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Remission in MDD: What Does the Future Hold for Clinicians and Patients? 


Although many antidepressants are available to treat major depressive disorder (MDD), as many as 70% of patients diagnosed with MDD do not reach remission even after receiving an adequate course of treatment.1 Remission is currently being redefined. The outcome measure that is generally reported in clinical trials "has been arbitrarily defined as a symptom reduction of 50% or greater from pretreatment in total symptom severity."2 Yet, a response that does not achieve an asymptomatic remitted state "constitutes an unsatisfactory outcome in that it includes patients with ongoing, clinically significant disease activity. While symptomatic remission increases the probability for recovery in MDD. Available evidence indicates that the majority of individuals with MDD receiving guideline-concordant and measurement-based care do not achieve and sustain a fully remitted state with index antidepressant treatment.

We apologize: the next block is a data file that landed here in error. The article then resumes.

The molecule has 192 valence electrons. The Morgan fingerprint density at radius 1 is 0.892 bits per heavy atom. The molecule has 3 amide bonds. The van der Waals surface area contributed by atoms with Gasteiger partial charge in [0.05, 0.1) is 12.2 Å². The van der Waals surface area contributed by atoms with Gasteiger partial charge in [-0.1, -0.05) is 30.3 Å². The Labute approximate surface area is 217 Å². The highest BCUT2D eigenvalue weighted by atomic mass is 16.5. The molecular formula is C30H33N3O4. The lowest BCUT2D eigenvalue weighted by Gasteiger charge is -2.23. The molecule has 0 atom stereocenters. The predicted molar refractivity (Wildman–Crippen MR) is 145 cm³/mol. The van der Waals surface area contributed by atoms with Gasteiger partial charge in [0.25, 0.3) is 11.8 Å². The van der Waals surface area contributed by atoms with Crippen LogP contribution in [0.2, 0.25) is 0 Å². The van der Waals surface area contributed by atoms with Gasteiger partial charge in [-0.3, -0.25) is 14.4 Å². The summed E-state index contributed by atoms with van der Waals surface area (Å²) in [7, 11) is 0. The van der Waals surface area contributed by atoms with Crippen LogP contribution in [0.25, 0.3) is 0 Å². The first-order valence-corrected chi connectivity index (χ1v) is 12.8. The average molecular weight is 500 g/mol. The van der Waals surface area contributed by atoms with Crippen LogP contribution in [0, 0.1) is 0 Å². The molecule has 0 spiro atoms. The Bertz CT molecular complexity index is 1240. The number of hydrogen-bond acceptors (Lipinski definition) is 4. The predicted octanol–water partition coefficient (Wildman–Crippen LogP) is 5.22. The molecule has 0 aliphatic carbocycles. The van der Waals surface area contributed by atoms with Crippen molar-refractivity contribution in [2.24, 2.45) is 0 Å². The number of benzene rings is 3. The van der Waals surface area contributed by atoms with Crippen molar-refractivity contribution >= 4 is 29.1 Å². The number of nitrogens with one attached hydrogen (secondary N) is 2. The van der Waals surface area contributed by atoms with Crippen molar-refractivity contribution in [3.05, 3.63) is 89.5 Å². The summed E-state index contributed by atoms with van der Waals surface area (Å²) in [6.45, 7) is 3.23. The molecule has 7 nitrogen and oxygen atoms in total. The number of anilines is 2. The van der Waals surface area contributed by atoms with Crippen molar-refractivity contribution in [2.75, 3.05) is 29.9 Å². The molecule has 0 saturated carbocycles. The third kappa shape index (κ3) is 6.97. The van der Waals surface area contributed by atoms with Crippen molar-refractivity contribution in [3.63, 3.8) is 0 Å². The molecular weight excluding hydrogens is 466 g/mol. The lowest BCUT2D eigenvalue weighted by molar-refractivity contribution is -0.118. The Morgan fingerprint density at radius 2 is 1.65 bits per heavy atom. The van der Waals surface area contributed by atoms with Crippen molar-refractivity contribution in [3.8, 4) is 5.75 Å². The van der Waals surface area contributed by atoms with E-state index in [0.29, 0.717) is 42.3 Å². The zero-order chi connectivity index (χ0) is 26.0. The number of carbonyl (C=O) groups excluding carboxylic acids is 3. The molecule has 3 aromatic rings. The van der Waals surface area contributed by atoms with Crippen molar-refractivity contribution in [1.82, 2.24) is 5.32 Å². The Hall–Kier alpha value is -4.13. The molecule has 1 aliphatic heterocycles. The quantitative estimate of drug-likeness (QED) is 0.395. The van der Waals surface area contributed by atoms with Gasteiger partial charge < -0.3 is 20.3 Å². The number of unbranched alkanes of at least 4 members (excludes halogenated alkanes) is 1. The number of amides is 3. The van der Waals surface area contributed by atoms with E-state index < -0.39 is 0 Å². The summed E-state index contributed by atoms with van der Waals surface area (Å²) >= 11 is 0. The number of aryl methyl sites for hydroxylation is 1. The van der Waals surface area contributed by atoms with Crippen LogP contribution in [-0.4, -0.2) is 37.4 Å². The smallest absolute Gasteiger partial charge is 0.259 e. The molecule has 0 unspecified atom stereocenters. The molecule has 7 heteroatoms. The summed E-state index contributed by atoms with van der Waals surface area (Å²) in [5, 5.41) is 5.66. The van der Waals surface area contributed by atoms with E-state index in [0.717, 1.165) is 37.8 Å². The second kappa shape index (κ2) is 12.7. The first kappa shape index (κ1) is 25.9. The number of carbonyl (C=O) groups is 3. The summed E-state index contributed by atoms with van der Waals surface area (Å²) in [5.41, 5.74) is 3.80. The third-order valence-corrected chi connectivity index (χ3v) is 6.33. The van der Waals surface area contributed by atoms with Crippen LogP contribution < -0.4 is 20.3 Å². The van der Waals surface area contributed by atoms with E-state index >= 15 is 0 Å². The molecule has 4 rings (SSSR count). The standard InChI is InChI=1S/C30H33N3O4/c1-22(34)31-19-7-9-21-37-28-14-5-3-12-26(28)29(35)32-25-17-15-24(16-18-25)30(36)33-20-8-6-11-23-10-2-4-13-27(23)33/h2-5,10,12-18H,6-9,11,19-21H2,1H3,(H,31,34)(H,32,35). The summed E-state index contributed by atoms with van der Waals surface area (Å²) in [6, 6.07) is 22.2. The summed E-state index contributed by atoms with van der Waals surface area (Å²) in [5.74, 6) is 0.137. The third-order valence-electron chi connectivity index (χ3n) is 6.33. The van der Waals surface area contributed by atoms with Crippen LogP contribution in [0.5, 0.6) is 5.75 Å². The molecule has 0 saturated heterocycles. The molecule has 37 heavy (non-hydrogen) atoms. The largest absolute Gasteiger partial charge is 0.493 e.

Supported by an educational grant from Otsuka America Pharmaceutical, Inc.

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Filetype: MP4 - Size: 361.76MB - Duration: 1:33:07 m